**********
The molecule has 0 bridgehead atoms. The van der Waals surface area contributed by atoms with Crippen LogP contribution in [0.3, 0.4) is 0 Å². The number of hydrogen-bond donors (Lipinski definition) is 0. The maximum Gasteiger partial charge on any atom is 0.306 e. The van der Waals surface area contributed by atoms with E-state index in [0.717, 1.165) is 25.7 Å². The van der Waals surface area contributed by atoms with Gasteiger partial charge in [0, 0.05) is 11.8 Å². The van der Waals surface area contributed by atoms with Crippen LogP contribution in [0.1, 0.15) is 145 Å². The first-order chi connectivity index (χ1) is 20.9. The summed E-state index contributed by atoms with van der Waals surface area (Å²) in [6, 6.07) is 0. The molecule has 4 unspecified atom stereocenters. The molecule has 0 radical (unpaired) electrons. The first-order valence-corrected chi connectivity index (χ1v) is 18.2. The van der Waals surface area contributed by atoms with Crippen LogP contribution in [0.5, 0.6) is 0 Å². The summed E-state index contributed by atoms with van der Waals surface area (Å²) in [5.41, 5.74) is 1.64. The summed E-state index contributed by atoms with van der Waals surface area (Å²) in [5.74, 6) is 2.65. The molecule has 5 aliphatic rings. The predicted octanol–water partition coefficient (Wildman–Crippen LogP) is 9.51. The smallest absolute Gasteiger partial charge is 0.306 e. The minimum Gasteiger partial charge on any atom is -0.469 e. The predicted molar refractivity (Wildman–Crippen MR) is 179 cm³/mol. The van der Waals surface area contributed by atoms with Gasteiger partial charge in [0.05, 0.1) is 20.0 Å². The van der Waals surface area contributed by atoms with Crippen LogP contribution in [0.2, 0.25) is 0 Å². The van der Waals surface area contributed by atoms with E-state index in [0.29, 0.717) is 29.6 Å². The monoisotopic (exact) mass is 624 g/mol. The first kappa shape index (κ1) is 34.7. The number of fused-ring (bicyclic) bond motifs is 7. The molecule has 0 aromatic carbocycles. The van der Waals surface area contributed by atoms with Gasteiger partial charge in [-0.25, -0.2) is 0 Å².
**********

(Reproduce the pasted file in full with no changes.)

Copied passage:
The molecule has 0 bridgehead atoms. The van der Waals surface area contributed by atoms with Crippen LogP contribution in [0.3, 0.4) is 0 Å². The number of hydrogen-bond donors (Lipinski definition) is 0. The maximum Gasteiger partial charge on any atom is 0.306 e. The van der Waals surface area contributed by atoms with E-state index in [0.717, 1.165) is 25.7 Å². The van der Waals surface area contributed by atoms with Gasteiger partial charge in [0, 0.05) is 11.8 Å². The van der Waals surface area contributed by atoms with Crippen LogP contribution in [0.1, 0.15) is 145 Å². The first-order chi connectivity index (χ1) is 20.9. The summed E-state index contributed by atoms with van der Waals surface area (Å²) in [6, 6.07) is 0. The molecule has 4 unspecified atom stereocenters. The molecule has 0 radical (unpaired) electrons. The first-order valence-corrected chi connectivity index (χ1v) is 18.2. The van der Waals surface area contributed by atoms with Crippen LogP contribution in [0.5, 0.6) is 0 Å². The summed E-state index contributed by atoms with van der Waals surface area (Å²) in [5.41, 5.74) is 1.64. The summed E-state index contributed by atoms with van der Waals surface area (Å²) in [5.74, 6) is 2.65. The molecule has 5 aliphatic rings. The predicted octanol–water partition coefficient (Wildman–Crippen LogP) is 9.51. The smallest absolute Gasteiger partial charge is 0.306 e. The minimum Gasteiger partial charge on any atom is -0.469 e. The predicted molar refractivity (Wildman–Crippen MR) is 179 cm³/mol. The van der Waals surface area contributed by atoms with Gasteiger partial charge in [0.05, 0.1) is 20.0 Å². The van der Waals surface area contributed by atoms with Crippen LogP contribution in [0.2, 0.25) is 0 Å². The van der Waals surface area contributed by atoms with E-state index in [0.29, 0.717) is 29.6 Å². The monoisotopic (exact) mass is 624 g/mol. The first kappa shape index (κ1) is 34.7. The number of fused-ring (bicyclic) bond motifs is 7. The molecule has 0 aromatic carbocycles. The van der Waals surface area contributed by atoms with Gasteiger partial charge in [-0.25, -0.2) is 0 Å².